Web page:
Welches Projekt erfährt zur Zeit die grösste Aufmerksamkeit?

Pepsi Refresh ist sicherlich in aller Munde. Hier stellt das Unternehmen Pepsi die Gelder, und Besucher der Website schlagen Projekte vor und geben ihre Stimmen ab für die Projekte, die Förderung durch Pepsi erhalten sollen. Pepsi Refresh ist jedoch in diesem Sinne kein Crowdfunding, sondern ein Crowdsourcing.

Die erste Crowdfunding-Plattform wurde 2009 in den USA mit eingerichtet. Bereits über 10.000 Projekte sind hierüber finanziert worden. Die Initiatoren versuchen meist mit einem Video von sich oder dem Projekt zu überzeugen. Nach dem gleichen Vorbild sind mit und weitere Crowdfunding-Plattformen online gegangen. Mit oder sind die ersten Länder außerhalb von Amerika mit dem Thema Crowdfunding im Bereich Projektfinanzierung online gegangen. In Deutschland sind seit 2010 die Plattformen,, und vertreten.

Besonders interessant ist das Projekt ‚Diaspora’. Für die Entwicklung einer Internetplattform suchten vier Studenten 10.000 US-Dollar. Mit der Plattform wurde Facebook der Kampf angesagt und angekündigt, ein Pendant zu entwickeln, welches bessere Vorkehrungen im Bereich Datenschutz treffen wird und die Daten seiner Nutzer dezentral immer auf dem eigenen Rechner des Anwenders speichert. Dies fand enormen Zuspruch in der Bevölkerung, die das Projekt gemeinsam mit mehr als 200.000 US-Dollar überfinanziert hat. Unter den menr als 6.000 Spendern befand sich auch Facebook-Gründer Mark Zuckerberg. Im Interview mit dem Magazin Wired sagte Zuckerberg: “I donated. I think it is a cool idea.”

In Deutschland war 2011 das Startjahr für’s Crowdfunding, und das bis dato größte Projekt in Deutschland startete das Kölner Unternehmen Brainpool im Dezember 2011. Für den geplanten Film zur TV-Serie Stromberg wollte das Unternehmen bis März 2012 eine Million Euro einsammeln. Innerhalb von nur einer Woche war jedoch bereits die eine Million Euro erreicht!

Ist Crowdfunding nur ein momentaner Hype oder wird es eine zukunftsfähige Finanzierungsform?

Da das Engagement von Stakeholdern, das Kreieren, Pflegen und Erhalten von (Kunden-)beziehungen über soziale Netzwerke und generell ‚Open Sourcing’ sowohl von Geldern als auch von Ideen seit Jahren als Trend wachsen, ist davon auszugehen, dass es sich hier absolut nicht um einen momentanen Hype handelt, sondern um zukunftsfähige, gemeinschaftliche Umgangsformen. Dieser Trend folgt der allgemein stärkeren Demokratisierung der Welt durch das Internet und die sozialen Medien. Speziell das Crowdfunding wird an Bedeutung wachsen, da hier auch kleinere, unbekanntere Projekte, wenn sie nur als ausreichend interessant herausragen können, durchaus auf ansehnliche Finanzierungssummen kommen können, ohne auf die öffentliche Hand oder Großsponsoren angewiesen zu sein. Junge Bands z.B. nutzen die Methode erfolgreich, um Geld für die Aufnahme eines ersten Albums zusammen zu bekommen. Benedikt Fuhrmann bekam erfolgreich 50.000 Euro zusammen, um seine Ausstellung ‘Ein Blick Iran. Ein Land, da leben Menschen‘  inklusive Vorträgen und Musikkonzerten in einer katholischen Kirche in Bayern zu realisieren.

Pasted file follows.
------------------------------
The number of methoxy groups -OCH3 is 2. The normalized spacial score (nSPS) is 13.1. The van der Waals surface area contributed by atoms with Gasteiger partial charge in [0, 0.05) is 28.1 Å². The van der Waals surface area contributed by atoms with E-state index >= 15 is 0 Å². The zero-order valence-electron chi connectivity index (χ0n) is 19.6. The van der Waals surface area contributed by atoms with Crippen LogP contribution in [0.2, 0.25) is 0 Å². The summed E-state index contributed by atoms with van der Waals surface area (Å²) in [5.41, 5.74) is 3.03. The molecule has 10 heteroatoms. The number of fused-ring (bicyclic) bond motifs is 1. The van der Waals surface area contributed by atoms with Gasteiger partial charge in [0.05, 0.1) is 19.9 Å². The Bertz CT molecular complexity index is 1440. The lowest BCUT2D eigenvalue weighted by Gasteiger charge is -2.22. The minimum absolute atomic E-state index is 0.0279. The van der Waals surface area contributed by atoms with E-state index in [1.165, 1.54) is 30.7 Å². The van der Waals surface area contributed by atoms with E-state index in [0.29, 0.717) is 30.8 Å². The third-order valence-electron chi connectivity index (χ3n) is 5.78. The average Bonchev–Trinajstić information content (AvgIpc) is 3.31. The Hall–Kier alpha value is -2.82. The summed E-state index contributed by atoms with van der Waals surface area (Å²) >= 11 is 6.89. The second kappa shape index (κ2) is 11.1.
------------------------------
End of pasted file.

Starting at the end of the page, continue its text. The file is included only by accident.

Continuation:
Ein Aufruf zum Crowdsourcing oder Crowdfunding ist auch gut für die jeweilige ‚Marke’, gibt ihr entweder erste Bekannheit oder aber neue, frische Energie! Man kann durch das Crowdsourcing/Crowdfunding auch ‚Communities’ kreieren und mit ihnen in Kontakt bleiben bzw. sie emotional beteiligen, da ja die Beitragenden in der Folge auch erfahren möchten, was mit ihrem Beitrag geschieht und welche Wirkung erzielt wird. Hier kann man über das Internet, geschickt gemacht, regelrecht Unterhaltung/’Entertainment’ zum Projekt bieten (z.B. auf Facebook) – oder aber in einem ‚geschützten Bereich’ ausschliesslich Spendern Zugang zu besonderen Informationen geben. Man kann Beitragende auch noch weiter involvieren, im Sinne der ‚open source innovation’, und sie nach ihren Ideen fragen, oder sie durch kostenlose Downloads oder Freikarten dankbar ‚belohnen’. Spender können auch im Abspann eines Films genannt oder zu privaten Lesungen oder einer Vernissage eingeladen werden.

Hier gibt es also endlose Möglichkeiten, Kunden und Stakeholder enger an sich zu binden und Beziehungen zu kreieren. Das Ganze zieht gleichzeitig Kreise, da Teilnehmende in der Regel ihre eigenen Aktionen auch Freunden und Bekannten weiterempfehlen, wodurch ein Schneeballeffekt entsteht. Also auch eine Methode, Kultur, Sport und soziales Engagement weiter zu verbreiten!

Wenn Sie mehr erfahren möchten, kommen Sie zu unserer Session zum Crowdfunding beim Kulturinvest-Kongress am 25. und 26. Oktober in Berlin

Hot off the press: UN Global Compact International Yearbook 2012 – get my chapter here as free pdf

July 24, 2012

“This fourth edition of the Global Compact International Yearbook showcases many inspiring examples of businesses turning challenges into opportunity, leveraging their competencies, capacities and resources for the common good. I hope these diverse expressions of support for the UN’s global mission will inspire many more businesses to follow this path and bring corporate sustainability to true scale.“